Tapping into online communities can benefit educators at all levels
- Rutherford County Schools (TN) Instructional Technology Coach Stephanie Smith writes for eSchool News that online communities can make a huge difference for educators, given that teaching can sometimes feel like a lonely profession.
- She writes that apps like ClassDojo can help build communities between teachers and families, and that Twitter hashtags offer access to robust communities of practice.
- Not only can the passion and insight on display from others in these communities inspire educators' daily practices, but they can offer a support net that encourages educators to push on and try new things.
Online communities aren't just benefiting classroom teachers: Administrators are finding them useful, as well. Smartphones offer educators from the classroom up to the superintendent's office instant access to thousands of their peers nationwide, with a simple tap or swipe.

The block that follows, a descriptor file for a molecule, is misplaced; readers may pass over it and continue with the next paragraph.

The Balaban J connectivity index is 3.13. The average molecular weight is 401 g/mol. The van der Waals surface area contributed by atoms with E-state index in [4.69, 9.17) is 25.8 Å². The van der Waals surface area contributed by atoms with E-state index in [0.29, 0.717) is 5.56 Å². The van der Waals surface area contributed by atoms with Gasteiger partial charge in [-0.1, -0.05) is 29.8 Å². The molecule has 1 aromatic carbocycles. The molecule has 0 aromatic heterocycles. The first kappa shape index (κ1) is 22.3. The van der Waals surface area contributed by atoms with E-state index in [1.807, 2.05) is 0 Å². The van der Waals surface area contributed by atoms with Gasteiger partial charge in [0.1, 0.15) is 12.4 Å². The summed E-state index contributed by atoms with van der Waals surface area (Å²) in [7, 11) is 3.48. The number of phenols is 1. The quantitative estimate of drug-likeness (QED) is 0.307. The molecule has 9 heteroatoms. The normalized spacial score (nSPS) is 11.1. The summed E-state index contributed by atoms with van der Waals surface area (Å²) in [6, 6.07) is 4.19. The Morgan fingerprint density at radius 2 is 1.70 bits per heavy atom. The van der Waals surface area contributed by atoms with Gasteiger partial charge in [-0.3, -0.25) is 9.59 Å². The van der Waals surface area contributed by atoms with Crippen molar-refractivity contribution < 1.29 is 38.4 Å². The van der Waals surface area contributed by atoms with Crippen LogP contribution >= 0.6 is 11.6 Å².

As former Bettendorf High School (IA) Principal Jimmy Casas said during a conference in 2016, if you ask staff to do something, such as being connected to stakeholders via social media, you must be willing to do it yourself. As he also noted, at the core of all professional learning communities are the three C's (communication, collaboration and community), as well as the three R's (relationships, relationships and relationships).
Additionally, schools can benefit from encouraging the formation of professional learning communities within their own walls. Research has shown that participation in PLCs can improve teaching practices, as well as student learning, proficiency, and school structure and culture.
- eSchool News The power of online communities for teachers
Follow Roger Riddell on Twitter